Adherence to highly active antiretroviral therapy assessed by pharmacy claims predicts survival in HIV-infected South African adults.

Department of International Health, Johns Hopkins University, Bloomberg School of Public Health, Baltimore, MD 21205, USA.
JAIDS Journal of Acquired Immune Deficiency Syndromes (Impact Factor: 4.39). 09/2006; 43(1):78-84. DOI: 10.1097/01.qai.0000225015.43266.46
Source: PubMed

ABSTRACT It is unclear how adherence to highly active antiretroviral therapy (HAART) may best be monitored in large HIV programs in sub-Saharan Africa where it is being scaled up. We aimed to evaluate the association between HAART adherence, as estimated by pharmacy claims, and survival in HIV-1-infected South African adults enrolled in a private-sector AIDS management program. Of the 6288 patients who began HAART between January 1999 and August 2004, 3805 (61%) were female and 6094 (97%) were black African. HAART adherence was >or=80% for 3298 patients (52%) and 100% for 1916 patients (30%). Women were significantly more likely to have adherence>or=80% than men (54% vs 49%, P<0.001). The median (interquartile range) follow-up time was 1.8 (1.37-2.5) years. As of 1 September 2004, 222 patients had died-a crude mortality rate of 3.5%. In a multivariate Cox regression model, adherence<80% was associated with lower survival (relative hazard 3.23; 95% confidence interval: 2.37-4.39). When medication adherence was divided into 5 strata with a width of 20% each, each stratum had lower survival rates than the adjacent, higher-adherence stratum. Among other variables tested, only baseline CD4+ T-cell count was significantly associated with decreased survival in multivariate analysis (relative hazard 5.13; 95% confidence interval: 3.42-7.72, for CD4+ T-cell count<or=50 cells/microL vs >200 cells/microL). Pharmacy-based records may be a simple and effective population-level tool for monitoring adherence as HAART programs in Africa are scaled up.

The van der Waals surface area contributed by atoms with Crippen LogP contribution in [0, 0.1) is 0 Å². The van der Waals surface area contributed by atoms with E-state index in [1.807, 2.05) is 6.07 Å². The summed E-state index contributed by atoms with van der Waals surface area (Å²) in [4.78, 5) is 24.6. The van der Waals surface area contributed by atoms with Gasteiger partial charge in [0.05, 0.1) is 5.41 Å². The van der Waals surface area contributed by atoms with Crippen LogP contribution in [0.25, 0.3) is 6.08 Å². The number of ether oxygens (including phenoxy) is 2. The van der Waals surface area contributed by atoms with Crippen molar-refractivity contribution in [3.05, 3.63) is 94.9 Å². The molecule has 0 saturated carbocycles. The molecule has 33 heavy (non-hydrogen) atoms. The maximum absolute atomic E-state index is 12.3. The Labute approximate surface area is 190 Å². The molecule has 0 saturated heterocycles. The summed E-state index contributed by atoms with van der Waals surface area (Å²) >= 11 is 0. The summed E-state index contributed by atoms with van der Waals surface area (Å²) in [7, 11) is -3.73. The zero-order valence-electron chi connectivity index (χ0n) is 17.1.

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Available from: Michael Hislop, Sep 18, 2014
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